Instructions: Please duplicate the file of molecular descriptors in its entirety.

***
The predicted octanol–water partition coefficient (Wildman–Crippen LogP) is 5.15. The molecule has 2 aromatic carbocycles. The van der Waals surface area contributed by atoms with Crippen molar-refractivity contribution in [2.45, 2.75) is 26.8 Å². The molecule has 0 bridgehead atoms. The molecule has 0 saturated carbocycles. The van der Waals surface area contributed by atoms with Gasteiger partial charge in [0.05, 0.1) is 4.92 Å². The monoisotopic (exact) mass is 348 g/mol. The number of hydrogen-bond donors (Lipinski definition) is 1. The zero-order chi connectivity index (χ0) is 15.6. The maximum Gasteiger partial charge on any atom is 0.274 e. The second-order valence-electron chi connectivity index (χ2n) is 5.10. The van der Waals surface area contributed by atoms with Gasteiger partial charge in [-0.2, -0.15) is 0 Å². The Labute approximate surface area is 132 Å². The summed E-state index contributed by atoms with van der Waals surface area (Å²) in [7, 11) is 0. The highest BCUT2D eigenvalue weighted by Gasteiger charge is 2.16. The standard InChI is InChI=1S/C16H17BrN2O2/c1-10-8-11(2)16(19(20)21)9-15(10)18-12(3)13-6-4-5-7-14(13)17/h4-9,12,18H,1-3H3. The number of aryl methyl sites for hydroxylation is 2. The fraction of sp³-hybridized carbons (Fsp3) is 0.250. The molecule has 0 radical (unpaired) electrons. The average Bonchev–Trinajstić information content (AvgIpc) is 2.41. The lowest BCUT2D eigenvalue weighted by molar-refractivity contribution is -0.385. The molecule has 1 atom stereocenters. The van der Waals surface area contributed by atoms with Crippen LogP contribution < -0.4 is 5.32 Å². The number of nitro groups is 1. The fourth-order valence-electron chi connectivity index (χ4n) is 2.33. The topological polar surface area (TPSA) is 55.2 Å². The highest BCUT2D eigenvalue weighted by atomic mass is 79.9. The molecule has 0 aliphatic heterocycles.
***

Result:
The predicted octanol–water partition coefficient (Wildman–Crippen LogP) is 5.15. The molecule has 2 aromatic carbocycles. The van der Waals surface area contributed by atoms with Crippen molar-refractivity contribution in [2.45, 2.75) is 26.8 Å². The molecule has 0 bridgehead atoms. The molecule has 0 saturated carbocycles. The van der Waals surface area contributed by atoms with Gasteiger partial charge in [0.05, 0.1) is 4.92 Å². The monoisotopic (exact) mass is 348 g/mol. The number of hydrogen-bond donors (Lipinski definition) is 1. The zero-order chi connectivity index (χ0) is 15.6. The maximum Gasteiger partial charge on any atom is 0.274 e. The second-order valence-electron chi connectivity index (χ2n) is 5.10. The van der Waals surface area contributed by atoms with Gasteiger partial charge in [-0.2, -0.15) is 0 Å². The Labute approximate surface area is 132 Å². The summed E-state index contributed by atoms with van der Waals surface area (Å²) in [7, 11) is 0. The highest BCUT2D eigenvalue weighted by Gasteiger charge is 2.16. The standard InChI is InChI=1S/C16H17BrN2O2/c1-10-8-11(2)16(19(20)21)9-15(10)18-12(3)13-6-4-5-7-14(13)17/h4-9,12,18H,1-3H3. The number of aryl methyl sites for hydroxylation is 2. The fraction of sp³-hybridized carbons (Fsp3) is 0.250. The molecule has 0 radical (unpaired) electrons. The average Bonchev–Trinajstić information content (AvgIpc) is 2.41. The lowest BCUT2D eigenvalue weighted by molar-refractivity contribution is -0.385. The molecule has 1 atom stereocenters. The van der Waals surface area contributed by atoms with Crippen LogP contribution < -0.4 is 5.32 Å². The number of nitro groups is 1. The fourth-order valence-electron chi connectivity index (χ4n) is 2.33. The topological polar surface area (TPSA) is 55.2 Å². The highest BCUT2D eigenvalue weighted by atomic mass is 79.9. The molecule has 0 aliphatic heterocycles.